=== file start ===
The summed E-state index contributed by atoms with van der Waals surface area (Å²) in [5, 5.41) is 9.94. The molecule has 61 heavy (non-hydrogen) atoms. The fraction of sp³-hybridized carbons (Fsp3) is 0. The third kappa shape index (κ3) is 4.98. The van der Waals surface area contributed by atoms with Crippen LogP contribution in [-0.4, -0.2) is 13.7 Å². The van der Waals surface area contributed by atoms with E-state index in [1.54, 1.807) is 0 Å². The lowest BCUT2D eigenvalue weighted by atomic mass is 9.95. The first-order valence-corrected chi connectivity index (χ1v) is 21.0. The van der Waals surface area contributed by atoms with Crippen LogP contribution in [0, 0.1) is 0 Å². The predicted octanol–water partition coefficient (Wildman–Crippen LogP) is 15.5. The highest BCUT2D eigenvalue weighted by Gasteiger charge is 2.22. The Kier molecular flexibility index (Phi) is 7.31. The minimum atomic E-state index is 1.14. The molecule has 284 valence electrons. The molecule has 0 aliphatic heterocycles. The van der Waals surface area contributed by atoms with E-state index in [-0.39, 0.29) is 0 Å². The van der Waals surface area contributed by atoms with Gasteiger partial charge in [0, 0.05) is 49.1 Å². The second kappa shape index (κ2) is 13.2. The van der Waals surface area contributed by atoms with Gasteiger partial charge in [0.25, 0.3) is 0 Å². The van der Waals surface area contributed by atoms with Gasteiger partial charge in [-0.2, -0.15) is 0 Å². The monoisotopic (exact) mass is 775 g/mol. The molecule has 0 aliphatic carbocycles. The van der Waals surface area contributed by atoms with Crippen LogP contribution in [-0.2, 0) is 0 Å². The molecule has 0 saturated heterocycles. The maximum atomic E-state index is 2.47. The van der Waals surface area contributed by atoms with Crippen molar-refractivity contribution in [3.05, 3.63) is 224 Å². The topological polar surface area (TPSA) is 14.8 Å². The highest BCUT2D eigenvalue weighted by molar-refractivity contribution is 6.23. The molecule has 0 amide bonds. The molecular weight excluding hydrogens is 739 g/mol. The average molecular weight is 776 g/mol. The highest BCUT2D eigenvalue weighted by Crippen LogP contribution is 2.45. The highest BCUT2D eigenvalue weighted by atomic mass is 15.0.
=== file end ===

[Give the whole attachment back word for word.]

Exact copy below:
The summed E-state index contributed by atoms with van der Waals surface area (Å²) in [5, 5.41) is 9.94. The molecule has 61 heavy (non-hydrogen) atoms. The fraction of sp³-hybridized carbons (Fsp3) is 0. The third kappa shape index (κ3) is 4.98. The van der Waals surface area contributed by atoms with Crippen LogP contribution in [-0.4, -0.2) is 13.7 Å². The van der Waals surface area contributed by atoms with E-state index in [1.54, 1.807) is 0 Å². The lowest BCUT2D eigenvalue weighted by atomic mass is 9.95. The first-order valence-corrected chi connectivity index (χ1v) is 21.0. The van der Waals surface area contributed by atoms with Crippen LogP contribution in [0, 0.1) is 0 Å². The predicted octanol–water partition coefficient (Wildman–Crippen LogP) is 15.5. The highest BCUT2D eigenvalue weighted by Gasteiger charge is 2.22. The Kier molecular flexibility index (Phi) is 7.31. The minimum atomic E-state index is 1.14. The molecule has 284 valence electrons. The molecule has 0 aliphatic heterocycles. The van der Waals surface area contributed by atoms with E-state index in [-0.39, 0.29) is 0 Å². The van der Waals surface area contributed by atoms with Gasteiger partial charge in [0, 0.05) is 49.1 Å². The second kappa shape index (κ2) is 13.2. The van der Waals surface area contributed by atoms with Gasteiger partial charge in [0.25, 0.3) is 0 Å². The van der Waals surface area contributed by atoms with Gasteiger partial charge in [-0.2, -0.15) is 0 Å². The monoisotopic (exact) mass is 775 g/mol. The molecule has 0 aliphatic carbocycles. The van der Waals surface area contributed by atoms with Crippen LogP contribution in [-0.2, 0) is 0 Å². The molecule has 0 saturated heterocycles. The maximum atomic E-state index is 2.47. The van der Waals surface area contributed by atoms with Crippen molar-refractivity contribution in [3.05, 3.63) is 224 Å². The topological polar surface area (TPSA) is 14.8 Å². The highest BCUT2D eigenvalue weighted by molar-refractivity contribution is 6.23. The molecule has 0 amide bonds. The molecular weight excluding hydrogens is 739 g/mol. The average molecular weight is 776 g/mol. The highest BCUT2D eigenvalue weighted by Crippen LogP contribution is 2.45. The highest BCUT2D eigenvalue weighted by atomic mass is 15.0.